A Whitesbog, NJ, native born in 1871, Elizabeth Coleman White spent her childhood summers helping out on her parents' cranberry farm in the Pine Barrens. While harvesting cranberries, she often wondered if the wild blueberries sprinkled on her parents' farm could be cultivated like the cranberries. Conventional wisdom at the time held that wild blueberries varied too much in size and sweetness and could not be cultivated. A true pioneer, she embarked on a new mission – cultivate the wild blueberry.
Determined to succeed, White enlisted the expertise of USDA botanist Frederick Coville, who at the time was doing work with blueberry breeding. The pair successfully developed and marketed the first cultivated blueberry bush, planting the seeds for a billion-dollar industry.
Her innovation didn’t stop there -- she helped start the New Jersey Blueberry Cooperative Association, which found creative ways to market the cultivated blueberries. She also put her cultivation knowledge to use cultivating holly trees and other plants. Her tireless work helped New Jersey become one of the country’s top blueberry-producing states.
Outside of the agriculture realm, she had a passion for helping the disabled. She was one of the founders of a work-training school and supported research to teach people with disabilities.
She also belonged to several organizations, including becoming the first woman to become a member of the American Cranberry Association. For her contributions to the agricultural industry, she was the first female to receive a citation from the New Jersey Department of Agriculture.
White’s influence and passion for specialty crop cultivation continues today in two of the programs in the USDA Agricultural Marketing Service. Cultivated blueberries are one of the several commodities that are a part of our Research and Promotion Program, which uses research and marketing tools to help support agricultural industries. In 2011, the Blueberry Council allocated over $800,000 of its own funds for research that focuses on the role of antioxidants in metabolism, brain function, cancer, obesity and other health issues.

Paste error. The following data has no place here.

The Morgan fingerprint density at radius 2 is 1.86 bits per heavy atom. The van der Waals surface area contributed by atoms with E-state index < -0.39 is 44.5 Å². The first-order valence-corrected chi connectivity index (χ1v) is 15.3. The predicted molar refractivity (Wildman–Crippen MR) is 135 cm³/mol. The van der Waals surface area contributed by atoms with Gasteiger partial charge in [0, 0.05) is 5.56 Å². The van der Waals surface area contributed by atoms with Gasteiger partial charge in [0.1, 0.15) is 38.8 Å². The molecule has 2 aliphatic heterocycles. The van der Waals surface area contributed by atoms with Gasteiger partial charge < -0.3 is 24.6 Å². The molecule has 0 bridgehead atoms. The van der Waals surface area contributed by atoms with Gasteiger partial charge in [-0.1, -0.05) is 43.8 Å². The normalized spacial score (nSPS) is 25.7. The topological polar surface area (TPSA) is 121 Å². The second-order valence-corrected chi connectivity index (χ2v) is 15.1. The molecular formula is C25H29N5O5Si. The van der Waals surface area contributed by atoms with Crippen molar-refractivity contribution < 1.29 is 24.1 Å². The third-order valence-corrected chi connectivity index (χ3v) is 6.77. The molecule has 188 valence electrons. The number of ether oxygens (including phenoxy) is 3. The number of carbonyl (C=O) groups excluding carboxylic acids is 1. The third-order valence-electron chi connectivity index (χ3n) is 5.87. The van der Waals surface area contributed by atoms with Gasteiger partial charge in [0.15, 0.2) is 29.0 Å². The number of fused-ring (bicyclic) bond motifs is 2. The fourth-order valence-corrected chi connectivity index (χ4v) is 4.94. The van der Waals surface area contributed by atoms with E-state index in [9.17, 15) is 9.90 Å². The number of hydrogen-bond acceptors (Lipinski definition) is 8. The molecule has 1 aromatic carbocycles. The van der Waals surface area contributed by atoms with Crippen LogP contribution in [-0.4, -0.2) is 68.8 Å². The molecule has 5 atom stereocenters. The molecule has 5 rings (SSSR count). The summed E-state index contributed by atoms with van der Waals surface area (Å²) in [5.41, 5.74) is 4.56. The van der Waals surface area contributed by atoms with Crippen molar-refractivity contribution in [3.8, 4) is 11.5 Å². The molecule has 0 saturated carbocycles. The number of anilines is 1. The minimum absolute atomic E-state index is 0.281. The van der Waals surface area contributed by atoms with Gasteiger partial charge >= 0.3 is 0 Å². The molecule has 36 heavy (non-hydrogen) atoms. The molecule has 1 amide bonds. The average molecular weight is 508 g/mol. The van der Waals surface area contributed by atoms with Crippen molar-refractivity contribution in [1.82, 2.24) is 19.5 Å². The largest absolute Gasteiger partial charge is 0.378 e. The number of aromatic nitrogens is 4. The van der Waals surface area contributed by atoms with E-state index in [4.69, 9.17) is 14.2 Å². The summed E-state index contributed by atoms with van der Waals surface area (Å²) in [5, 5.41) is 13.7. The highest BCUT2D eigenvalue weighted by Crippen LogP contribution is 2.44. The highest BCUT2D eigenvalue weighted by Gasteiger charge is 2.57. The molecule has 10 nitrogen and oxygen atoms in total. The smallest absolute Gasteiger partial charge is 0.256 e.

AMS also offers direct support to growers and women in agriculture. Our Specialty Crop Block Grant Program (SCBGP) funds support innovative research and marketing projects that help blueberries remain competitive in the marketplace.
Last year, through the SCBGP, we supported the Illinois Department of Agriculture’s partnership with Annie’s Project to encourage women to engage in specialty crop production. Through this project, participants will receive financial training, create business plans, and learn risk management practices to help with the insurance and marketing of their farm and crops.
Annie’s Project was founded by Ruth Fleck Hambleton and named after her mother, Annie, who was an equal partner in running and managing their family farm in Illinois. To date, Annie’s Project has helped over 7,000 women in 25 states with similar training programs and opportunities in agriculture.
USDA celebrates Elizabeth Coleman White’s innovative agricultural and philanthropic contributions -- and her love of specialty crops. We also recognize the important role that women have played throughout agriculture, and we hope that through our programs and other USDA initiatives women are encouraged to continue following in her footsteps.